The 25-mile Boise River Greenbelt is one of Boise’s most beloved parks. The tree-lined pathway follows the river through the heart of the city and provides scenic views, wildlife habitat and pedestrian access to many of the city’s popular riverside parks. The Greenbelt also serves as an alternative transportation route for commuters.

The parts of the trail we were on definitely fit the description above and the fact that you can use it as a bicycle commuter to get around Boise warmed the cockles of my heart. (Was also impressed with the signage along the trail you always had an idea of where you were and what would be coming at the next bend.)

Blue Turf Is Every Where Before the Boise Ale Trail


One quick detour to the Boise State Campus to see if we could get a photo of the Blue Turf. Unfortunately, the football team was practicing and no one felt like being a tackle dummy or wanted to look like that crazy guy who always jumps on the field not wearing his shirt (don’t act like you don’t know what I am talking about-we’ve all seen it happen). So we were off again to hit the Boise Ale Trail.

The Boise Ale Trail is a self guided tour through the 208’s incredible Craft Breweries. Buy your passport and stop by each brewery in the passport and buy a beer and receive stamp. Once you fill your passport, you get your very own indestructible Boise Ale Trail Silipint and 14 days of buy one, get one free at all participating breweries!

For now here is a snapshot below of our itinerary for the day. I am going to do a post on each place we visited to provide more details, but this gives you an idea of what a hard job writing about beer and bicycles can be. (We didn’t make it to one of the Breweries in the list Highlands Hollow because of a few detours. We just ran out of time, but they deserved a mention and the next time I am in Boise it is on my to do list.)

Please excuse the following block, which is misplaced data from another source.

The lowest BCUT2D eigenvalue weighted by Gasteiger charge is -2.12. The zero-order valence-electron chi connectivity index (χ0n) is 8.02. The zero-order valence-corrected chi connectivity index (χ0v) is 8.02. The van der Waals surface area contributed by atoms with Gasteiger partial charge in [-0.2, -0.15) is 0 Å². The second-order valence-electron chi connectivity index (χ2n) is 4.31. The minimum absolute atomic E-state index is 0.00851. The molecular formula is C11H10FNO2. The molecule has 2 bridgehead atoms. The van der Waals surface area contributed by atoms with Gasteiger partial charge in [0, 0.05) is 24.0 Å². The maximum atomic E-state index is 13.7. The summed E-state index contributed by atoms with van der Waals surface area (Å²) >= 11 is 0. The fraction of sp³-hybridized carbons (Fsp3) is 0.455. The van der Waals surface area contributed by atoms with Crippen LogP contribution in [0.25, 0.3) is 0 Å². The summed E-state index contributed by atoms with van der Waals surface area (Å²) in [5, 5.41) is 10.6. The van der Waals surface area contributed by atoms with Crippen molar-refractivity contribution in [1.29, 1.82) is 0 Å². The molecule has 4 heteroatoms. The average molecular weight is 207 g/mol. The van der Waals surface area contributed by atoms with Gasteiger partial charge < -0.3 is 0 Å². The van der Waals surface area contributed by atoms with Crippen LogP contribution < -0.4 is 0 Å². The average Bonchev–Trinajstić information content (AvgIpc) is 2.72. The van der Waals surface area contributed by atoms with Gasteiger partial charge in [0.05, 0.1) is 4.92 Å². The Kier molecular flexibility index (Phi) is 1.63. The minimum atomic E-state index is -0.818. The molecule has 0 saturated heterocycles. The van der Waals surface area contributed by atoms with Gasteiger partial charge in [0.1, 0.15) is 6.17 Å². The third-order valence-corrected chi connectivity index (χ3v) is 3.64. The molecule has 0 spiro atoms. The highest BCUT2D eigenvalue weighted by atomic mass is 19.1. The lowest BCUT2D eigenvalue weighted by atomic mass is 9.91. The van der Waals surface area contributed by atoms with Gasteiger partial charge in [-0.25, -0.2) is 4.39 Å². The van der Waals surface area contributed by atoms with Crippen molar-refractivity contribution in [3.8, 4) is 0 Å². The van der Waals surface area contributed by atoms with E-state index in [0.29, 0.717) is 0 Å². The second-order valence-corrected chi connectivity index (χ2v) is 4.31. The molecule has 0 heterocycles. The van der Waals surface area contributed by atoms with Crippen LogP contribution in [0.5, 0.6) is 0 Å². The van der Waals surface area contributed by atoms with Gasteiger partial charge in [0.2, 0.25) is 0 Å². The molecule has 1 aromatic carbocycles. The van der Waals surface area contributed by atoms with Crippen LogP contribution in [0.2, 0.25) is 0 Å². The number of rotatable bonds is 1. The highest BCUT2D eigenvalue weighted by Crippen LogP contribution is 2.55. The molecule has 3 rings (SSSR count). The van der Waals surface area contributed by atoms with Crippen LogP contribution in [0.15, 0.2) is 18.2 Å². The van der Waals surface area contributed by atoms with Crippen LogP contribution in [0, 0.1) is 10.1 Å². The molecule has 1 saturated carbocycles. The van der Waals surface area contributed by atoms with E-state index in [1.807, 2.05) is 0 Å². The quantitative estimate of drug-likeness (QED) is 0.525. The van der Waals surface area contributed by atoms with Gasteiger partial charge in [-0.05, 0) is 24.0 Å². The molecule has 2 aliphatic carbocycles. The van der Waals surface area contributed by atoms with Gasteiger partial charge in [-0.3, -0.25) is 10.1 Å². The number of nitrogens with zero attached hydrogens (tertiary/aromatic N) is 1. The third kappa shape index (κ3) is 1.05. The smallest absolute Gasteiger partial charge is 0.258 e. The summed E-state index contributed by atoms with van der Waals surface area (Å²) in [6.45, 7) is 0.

Meet Brewmaster: Jake Schisel

Table Rock (Lunch)  Boise’s oldest brewery
Manager Eric Filburn
pub@tablerockbrewpub.com    342-0944 
Meet Brewmaster: Kerry Caldwell who took over as head brewer at TableRock Brewpub.  Caldwell is the former assistant brewmaster for Belmont Brewing Co. in Long Beach, Calif.
Caldwell is the only woman brewer in this market, at least until the new Woodland Empire Ale Craft gets going under the brewing team of Rob and Keely Landerman.
10 Barrel
Jay Hyde  jhyde@10barrel.com  344-5870
Meet Head Brewmaster Jimmy Seifrit

Highlands Hollow   343-6820
Meet Brewmaster Chris Compton

Return Bikes to Idaho Mountain Touring
Sockeye Brewery
3019 Cole Road
Dawn Bolendawnbolen@sockeyebrew.com    860-2037
Manager: Zach Yunkerzachyunker@sockeyebrew.com  658-1955

Crooked Fence Barrelhouse ( Dinner) –  SPONSORED by SWITA http://www.visitsouthwestidaho.org/
Mel Cleland, SWITA, will be joining us    @mel_boise
Kelly Knopp Kelly@crookedfencebrewing.com   890-4120
Payette Brewery
Sheila Francis sheila@payettebrewing.com 344-0011

To read previous posts about the trip you can find them here:

Night to Remember

Welcome to My Boise Culinary Adventure

On the Trip South: There Were World Famous Pancakes

Day One in Boise